To all those who have read and enjoyed this blog over the year, we at OPRA thank you. As a company we are passionate about i/o, warts and all, and it is a great privilege to contribute to the dialogue that challenges our discipline to be all that it can be. Have a great 2015 and we look forward to catching up with you offline and online over the year.

The Myth that Training is an Art not a Science

For many training is seen as an art, and a black art at that, rather than a science. The idea that there is actually a science to training, and a methodology to be followed to ensure its effectiveness, is an anathema to those that view their own training as some special gift that they alone possess. Much like the claims in the psychometric industry that a single test is the holy grail of testing these outrageous training claims are the same myths that simply distract from the truth. On the contrary training is an area that is now well researched and there is indeed a science to making training work.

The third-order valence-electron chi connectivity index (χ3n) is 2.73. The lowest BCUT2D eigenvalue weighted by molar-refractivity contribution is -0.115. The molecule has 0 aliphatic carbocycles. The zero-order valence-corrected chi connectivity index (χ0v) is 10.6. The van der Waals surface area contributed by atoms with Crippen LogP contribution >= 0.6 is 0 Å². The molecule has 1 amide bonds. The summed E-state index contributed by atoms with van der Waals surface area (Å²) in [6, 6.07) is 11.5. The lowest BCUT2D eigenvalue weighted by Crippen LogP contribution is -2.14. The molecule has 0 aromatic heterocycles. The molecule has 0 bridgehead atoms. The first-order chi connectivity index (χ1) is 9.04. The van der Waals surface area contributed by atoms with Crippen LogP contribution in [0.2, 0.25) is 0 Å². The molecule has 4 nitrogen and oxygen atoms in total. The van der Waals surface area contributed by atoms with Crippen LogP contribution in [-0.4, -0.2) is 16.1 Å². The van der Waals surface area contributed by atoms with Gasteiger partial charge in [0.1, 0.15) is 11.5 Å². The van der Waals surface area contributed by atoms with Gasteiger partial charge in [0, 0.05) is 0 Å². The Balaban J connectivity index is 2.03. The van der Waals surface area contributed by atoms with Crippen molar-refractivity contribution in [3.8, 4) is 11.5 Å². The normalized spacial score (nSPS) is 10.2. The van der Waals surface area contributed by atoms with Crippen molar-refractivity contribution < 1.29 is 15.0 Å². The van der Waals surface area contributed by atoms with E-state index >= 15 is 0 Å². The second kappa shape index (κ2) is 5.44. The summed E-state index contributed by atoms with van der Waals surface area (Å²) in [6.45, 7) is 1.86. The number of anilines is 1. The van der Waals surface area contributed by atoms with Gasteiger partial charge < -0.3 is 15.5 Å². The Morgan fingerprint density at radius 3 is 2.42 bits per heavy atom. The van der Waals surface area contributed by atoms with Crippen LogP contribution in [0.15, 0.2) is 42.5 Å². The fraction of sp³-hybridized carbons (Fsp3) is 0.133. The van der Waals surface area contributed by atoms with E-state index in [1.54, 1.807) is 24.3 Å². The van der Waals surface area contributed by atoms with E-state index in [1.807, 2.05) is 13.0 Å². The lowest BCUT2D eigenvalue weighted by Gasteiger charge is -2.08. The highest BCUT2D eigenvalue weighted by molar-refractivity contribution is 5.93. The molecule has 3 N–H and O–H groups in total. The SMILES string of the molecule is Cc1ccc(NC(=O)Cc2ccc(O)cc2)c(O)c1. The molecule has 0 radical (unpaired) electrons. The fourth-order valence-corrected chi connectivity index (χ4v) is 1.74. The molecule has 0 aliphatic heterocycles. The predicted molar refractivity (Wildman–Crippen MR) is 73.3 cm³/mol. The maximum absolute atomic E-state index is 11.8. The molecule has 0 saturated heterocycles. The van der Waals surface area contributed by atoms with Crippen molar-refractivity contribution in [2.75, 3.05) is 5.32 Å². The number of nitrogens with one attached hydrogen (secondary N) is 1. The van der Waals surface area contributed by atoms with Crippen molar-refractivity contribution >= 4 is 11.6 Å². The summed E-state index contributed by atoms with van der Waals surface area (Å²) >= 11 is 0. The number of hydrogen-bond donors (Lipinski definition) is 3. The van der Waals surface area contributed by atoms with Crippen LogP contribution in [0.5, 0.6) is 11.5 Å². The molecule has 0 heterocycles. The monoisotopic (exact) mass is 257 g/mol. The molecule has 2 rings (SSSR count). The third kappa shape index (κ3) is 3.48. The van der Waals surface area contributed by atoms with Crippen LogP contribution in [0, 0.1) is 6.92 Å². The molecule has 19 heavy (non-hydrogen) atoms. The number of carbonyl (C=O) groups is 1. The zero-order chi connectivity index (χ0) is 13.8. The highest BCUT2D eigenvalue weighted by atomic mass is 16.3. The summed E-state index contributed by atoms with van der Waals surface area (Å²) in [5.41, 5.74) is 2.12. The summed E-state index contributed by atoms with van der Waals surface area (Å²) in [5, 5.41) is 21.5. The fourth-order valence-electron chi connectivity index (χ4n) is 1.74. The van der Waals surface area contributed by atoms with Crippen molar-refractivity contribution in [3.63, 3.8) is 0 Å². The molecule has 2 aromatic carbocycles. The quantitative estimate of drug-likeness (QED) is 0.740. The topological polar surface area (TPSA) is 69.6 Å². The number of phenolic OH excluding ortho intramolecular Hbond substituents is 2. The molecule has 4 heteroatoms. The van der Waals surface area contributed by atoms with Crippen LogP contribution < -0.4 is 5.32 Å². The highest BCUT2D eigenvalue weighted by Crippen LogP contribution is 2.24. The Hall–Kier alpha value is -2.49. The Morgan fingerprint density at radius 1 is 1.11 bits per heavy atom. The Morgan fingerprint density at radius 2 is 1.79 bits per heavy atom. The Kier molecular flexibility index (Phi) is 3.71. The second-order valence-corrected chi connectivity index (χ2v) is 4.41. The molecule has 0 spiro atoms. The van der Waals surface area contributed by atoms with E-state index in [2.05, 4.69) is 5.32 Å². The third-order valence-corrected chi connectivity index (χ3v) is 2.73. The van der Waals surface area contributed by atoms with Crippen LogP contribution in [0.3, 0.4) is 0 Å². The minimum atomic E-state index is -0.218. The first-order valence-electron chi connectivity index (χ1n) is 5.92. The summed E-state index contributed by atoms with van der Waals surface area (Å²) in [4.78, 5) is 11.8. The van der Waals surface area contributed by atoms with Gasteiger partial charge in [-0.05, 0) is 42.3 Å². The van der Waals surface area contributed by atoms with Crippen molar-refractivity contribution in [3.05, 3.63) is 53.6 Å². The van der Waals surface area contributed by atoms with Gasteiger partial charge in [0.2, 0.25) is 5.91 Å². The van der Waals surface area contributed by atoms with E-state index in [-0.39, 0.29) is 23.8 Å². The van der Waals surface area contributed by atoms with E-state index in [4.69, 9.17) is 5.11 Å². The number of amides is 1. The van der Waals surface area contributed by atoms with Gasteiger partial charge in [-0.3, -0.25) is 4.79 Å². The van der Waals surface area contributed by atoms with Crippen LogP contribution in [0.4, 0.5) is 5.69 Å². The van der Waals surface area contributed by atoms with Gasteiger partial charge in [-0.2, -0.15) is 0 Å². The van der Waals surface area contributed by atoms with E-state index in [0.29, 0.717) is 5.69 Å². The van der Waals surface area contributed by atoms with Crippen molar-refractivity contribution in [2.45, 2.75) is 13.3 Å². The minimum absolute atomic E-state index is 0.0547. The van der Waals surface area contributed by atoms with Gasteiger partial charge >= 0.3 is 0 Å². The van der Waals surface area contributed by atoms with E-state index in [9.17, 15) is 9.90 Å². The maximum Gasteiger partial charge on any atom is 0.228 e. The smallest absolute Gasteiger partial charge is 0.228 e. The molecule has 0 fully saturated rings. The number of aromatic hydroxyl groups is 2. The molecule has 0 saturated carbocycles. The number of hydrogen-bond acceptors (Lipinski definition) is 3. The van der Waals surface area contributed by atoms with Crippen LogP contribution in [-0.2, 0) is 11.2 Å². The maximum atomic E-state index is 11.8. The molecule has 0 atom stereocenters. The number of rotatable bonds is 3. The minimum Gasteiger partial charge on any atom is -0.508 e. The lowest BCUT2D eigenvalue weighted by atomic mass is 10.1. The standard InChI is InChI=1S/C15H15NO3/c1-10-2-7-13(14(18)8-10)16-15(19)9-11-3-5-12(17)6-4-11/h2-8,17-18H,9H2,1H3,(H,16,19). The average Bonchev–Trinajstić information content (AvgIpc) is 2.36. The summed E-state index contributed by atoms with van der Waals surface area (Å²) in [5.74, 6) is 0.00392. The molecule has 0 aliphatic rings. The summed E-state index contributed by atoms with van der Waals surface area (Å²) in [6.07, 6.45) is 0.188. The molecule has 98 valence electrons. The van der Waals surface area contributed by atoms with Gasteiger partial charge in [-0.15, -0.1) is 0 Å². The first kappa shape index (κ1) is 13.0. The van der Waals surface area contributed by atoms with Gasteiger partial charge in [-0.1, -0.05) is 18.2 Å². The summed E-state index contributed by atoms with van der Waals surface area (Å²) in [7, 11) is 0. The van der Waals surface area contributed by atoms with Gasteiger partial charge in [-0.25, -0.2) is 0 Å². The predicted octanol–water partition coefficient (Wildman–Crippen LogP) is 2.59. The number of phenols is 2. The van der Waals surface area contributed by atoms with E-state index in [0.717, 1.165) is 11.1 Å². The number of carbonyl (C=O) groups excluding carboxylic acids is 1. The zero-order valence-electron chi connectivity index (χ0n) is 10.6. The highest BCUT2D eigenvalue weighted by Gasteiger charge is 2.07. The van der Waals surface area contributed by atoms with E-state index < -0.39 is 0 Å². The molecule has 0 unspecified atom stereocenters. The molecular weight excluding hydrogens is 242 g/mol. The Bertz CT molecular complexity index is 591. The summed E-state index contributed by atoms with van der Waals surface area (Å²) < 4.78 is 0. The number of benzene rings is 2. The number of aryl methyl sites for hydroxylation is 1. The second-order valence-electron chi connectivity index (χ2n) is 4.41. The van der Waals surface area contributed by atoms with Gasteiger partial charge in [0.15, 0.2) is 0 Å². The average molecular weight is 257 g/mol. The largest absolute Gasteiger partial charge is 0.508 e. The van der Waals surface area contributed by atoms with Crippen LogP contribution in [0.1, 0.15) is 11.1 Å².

Building on from their seminal work on training for team effectiveness Salas and his team have produced an excellent paper outlining what the science of training, (Salas, E., Tannenbaum, S.I., Kraiger, K., & Smith-Jentsch, K.A. (2012) The science of training and development in organizations: What matters in practice. Psychological Science in the Public Interest, 13, 2, 74-101).

The paper is a free download and is one of those must haves for all practioners. Firstly, the paper covers various meta-analysis that have been conducted on training and note that training has been found to be an effective from everything from managerial training and managerial leadership development through to behavioural modelling training.

Moreover the paper provides clear guidelines as to how to enhance training effectiveness. Building on the research the guidelines for practitioners include: